Besides adjustments in curriculum content, we may likewise shift to giving more responsibility for learning to students. This way they can improve on critical skills and become more creative. For example, we have to change our approach to teaching history. The more common mode of history test is the matching type, where an array of events appear in one column and under another column are the dates the events happened. Under the Holy Spirit Sisters, the teaching of history never used this mode of test. If the question were “When did Jose Rizal die?” we were expected to write the events that led to Rizal’s execution on 30 December 1896. Also, in introducing historical personages, for example, Napoleon Bonaparte, our French teacher in history, would precede her lesson with an anecdote on Napoleon illustrating an aspect of his character.

For the Asean University Network, our HEI’s could arrange for portability of credits for easier student exchange, junior-abroad programs, linked curricula for across border sessions and internships or on-the-job trainings. To accelerate faculty exchange and collaboration, HEI’s can institute policies on secondments, sabbaticals, collaborative research agenda, etc. Our research agencies such as DOST extend collaboration with Asean counterparts for funding schemes for research, training, graduate/postgraduate bursaries and study visits.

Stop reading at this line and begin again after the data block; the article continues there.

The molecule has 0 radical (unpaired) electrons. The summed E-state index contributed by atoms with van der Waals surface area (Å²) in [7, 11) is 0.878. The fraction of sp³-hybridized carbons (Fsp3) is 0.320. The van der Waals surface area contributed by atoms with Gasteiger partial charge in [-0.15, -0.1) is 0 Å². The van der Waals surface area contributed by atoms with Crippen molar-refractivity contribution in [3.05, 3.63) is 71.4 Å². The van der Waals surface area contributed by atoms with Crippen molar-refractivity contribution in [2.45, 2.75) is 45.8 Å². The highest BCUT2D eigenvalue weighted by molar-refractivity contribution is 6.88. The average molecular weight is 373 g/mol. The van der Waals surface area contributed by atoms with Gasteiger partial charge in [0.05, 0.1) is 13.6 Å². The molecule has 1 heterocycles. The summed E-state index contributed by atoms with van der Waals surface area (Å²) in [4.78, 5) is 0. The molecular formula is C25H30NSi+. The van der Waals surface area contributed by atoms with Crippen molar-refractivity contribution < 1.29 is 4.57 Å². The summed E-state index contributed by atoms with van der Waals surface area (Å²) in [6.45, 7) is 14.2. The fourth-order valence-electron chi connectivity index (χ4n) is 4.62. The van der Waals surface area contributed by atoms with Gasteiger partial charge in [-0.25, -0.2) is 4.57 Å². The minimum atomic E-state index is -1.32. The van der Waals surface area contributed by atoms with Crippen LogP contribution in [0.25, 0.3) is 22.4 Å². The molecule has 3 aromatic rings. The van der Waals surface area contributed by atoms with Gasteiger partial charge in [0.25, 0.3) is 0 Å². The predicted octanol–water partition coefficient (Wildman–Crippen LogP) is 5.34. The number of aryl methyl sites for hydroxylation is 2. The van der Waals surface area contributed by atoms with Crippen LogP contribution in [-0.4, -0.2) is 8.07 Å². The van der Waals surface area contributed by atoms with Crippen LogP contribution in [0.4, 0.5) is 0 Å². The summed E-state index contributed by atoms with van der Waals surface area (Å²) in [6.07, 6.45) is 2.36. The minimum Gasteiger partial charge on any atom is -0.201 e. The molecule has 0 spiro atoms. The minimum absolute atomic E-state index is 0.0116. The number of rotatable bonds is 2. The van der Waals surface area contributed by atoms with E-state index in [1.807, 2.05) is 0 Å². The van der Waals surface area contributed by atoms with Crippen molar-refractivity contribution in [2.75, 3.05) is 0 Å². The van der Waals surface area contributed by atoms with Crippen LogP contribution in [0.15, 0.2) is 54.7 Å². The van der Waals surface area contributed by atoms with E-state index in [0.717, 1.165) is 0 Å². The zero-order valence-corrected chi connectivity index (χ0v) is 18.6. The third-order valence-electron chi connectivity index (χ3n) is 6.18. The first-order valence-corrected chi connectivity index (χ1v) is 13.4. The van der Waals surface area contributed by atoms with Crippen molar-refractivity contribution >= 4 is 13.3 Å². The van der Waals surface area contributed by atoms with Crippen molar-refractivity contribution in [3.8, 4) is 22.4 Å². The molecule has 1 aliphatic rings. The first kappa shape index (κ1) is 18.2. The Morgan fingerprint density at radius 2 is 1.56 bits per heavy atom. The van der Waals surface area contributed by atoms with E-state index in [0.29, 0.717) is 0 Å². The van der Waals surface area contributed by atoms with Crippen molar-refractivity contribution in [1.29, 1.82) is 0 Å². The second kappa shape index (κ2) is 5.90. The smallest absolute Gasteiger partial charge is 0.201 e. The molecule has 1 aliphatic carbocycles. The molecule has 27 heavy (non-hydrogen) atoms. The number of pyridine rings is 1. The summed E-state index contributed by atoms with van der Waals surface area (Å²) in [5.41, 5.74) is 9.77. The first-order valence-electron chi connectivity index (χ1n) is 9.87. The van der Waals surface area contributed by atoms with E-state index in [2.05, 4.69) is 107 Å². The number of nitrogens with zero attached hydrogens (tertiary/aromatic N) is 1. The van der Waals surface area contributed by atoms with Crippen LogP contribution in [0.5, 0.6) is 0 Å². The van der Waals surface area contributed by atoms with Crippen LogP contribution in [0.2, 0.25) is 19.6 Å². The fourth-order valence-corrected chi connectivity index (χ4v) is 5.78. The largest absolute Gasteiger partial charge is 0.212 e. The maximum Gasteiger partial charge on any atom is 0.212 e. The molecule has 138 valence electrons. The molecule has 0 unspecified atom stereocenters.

Similarly, Asean airlines could offer affordable rates for groups of students and for academics who shall cross borders in the service of the Asean University network.

Asean 2015 will take a long time to achieve its primary goal of free flow of goods and services due to some disparities in several areas vis-a-vis our Asean neighbours. These include infrastructure development — roads, bridges, etc as well and policy review.

We could strive harder toward fit and purpose. Let’s have more scholarships for highly qualified students to choose from the STEM strand (science, technology, engineering and mathematics) in Grades 11 and 12 to prepare them for careers in technology and science development. Knowledge-based education programs could stress on functional digital resources knowledge to train students to effectively find, analyze, create, communicate and use information in a digital context. There may be a host of other strategies for our higher education institutions to do our part for the Asean University Network.

Teresita Tanhueco-Tumapon, Ph.D., is one of the Philippines most accomplished educators and experts on institutional management in colleges and universities.